Flywheels rotate with a connecting rod; this is known as a shaft. The shaft is where energy moves in and out of the flywheel. This experiment is undertaken to show the actual time measured for a mass, connected to a flywheel with a piece of string, to travel a distance h is equal to the calculated time of the same height. An example of flywheel applications is the replacement of substations in railway systems with flywheel systems. The number of passenger on trains are increasing, increase the weight load on the train, the spacing between trains decreases and voltage drops are becoming more common on rail systems.
Substations can be upgraded to add power conditioning equipment, space constraints and difficulty of increasing power distribution can make it very costly to upgrade some substations. Another solution is to install flywheels to increase voltage output. The flywheel systems can be located in places where the voltage output is severe. Installing flywheels at tactical trailside locations can support voltage and reduce both the number and cost of substations required. The reduction of substations will reduce environmental impact.
Aim/Objective To predict the time taken for a falling weight to accelerate a flywheels using the appropriate equations of motion. Theory Considering the forces acting on the decent mass and Newton’s 2nd law of motion Fine = ma MGM – T = ma MGM- T = ma (1) For the flywheel the tension T provides an acceleration torque for the flywheel. I is the polar moment of inertia for the flywheel, a is the angular acceleration and r is the radius of the shaft solid cylinder the The moment of inertia of a (flywheel body).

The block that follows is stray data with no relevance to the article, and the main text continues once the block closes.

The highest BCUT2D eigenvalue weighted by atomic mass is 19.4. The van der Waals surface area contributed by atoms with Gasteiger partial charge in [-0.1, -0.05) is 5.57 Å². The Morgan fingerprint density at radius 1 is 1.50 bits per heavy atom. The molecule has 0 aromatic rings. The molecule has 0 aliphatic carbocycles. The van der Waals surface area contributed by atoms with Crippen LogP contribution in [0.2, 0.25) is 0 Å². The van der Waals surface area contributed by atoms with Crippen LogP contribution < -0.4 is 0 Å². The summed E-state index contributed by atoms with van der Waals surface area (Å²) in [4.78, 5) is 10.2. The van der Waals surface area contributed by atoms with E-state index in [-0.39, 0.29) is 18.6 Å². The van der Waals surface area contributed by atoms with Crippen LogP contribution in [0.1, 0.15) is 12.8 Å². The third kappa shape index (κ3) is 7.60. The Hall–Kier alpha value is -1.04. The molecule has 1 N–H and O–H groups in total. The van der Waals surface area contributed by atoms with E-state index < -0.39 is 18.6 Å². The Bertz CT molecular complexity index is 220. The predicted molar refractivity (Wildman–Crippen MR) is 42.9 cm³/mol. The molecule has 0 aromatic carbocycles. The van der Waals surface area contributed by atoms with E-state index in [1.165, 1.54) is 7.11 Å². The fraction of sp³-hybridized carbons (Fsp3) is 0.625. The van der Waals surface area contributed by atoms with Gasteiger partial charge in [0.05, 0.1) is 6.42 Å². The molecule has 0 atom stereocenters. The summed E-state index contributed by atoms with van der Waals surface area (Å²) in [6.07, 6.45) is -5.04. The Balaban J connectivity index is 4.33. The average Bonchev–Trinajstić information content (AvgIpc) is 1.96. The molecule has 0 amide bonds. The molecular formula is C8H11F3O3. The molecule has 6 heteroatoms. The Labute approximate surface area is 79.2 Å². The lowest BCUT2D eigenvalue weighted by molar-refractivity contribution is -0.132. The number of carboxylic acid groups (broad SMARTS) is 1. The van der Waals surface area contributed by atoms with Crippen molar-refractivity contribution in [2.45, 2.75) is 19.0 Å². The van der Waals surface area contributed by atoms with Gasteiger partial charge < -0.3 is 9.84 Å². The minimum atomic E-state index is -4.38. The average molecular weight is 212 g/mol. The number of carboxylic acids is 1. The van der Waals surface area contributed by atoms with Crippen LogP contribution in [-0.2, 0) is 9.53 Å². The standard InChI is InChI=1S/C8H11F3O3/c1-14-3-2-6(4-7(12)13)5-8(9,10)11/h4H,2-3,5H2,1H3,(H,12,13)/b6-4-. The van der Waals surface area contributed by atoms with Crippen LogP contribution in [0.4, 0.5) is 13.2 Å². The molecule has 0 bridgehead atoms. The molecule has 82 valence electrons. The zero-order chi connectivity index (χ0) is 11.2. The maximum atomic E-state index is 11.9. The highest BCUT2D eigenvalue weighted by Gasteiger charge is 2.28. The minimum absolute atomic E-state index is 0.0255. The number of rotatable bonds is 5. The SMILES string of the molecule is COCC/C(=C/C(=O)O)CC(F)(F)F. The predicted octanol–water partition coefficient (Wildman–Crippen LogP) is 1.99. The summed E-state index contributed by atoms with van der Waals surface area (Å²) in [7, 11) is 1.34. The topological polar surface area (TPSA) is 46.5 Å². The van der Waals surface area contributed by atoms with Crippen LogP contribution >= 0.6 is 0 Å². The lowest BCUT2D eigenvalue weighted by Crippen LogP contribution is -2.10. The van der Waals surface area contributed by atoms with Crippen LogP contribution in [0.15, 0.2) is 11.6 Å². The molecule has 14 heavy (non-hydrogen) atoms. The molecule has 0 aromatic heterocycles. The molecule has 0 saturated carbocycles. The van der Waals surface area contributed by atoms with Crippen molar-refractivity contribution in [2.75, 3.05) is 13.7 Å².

Disregarding the third attempt the calculated and recorded lines are virtually identical showing he theory was correct. There are two error present in this experiment: systematic and parallax. A parallax error is an error in reading an instrument employing a scale and pointer because the observer’s eye and pointer are not in a line perpendicular to the plane of the scale. This was shown in the slight/large errors of the attempts height. Systematic errors in experimental observations usually come from the measuring instruments. This may occur due to an error with the instrument or its data handling system, or because the instrument is wrongly used by the experimenter.
The stopwatch may have not stopped immediately when pressed vying an error in the reading. Conclusion The objective was achieved in being able to predict the time taken for a specific falling weight to accelerate a flywheel using the appropriate equations of motion. The flywheel is a very important device for the future due to it being environmental friendly, not being affected by temperature changes and cannot fail mechanically.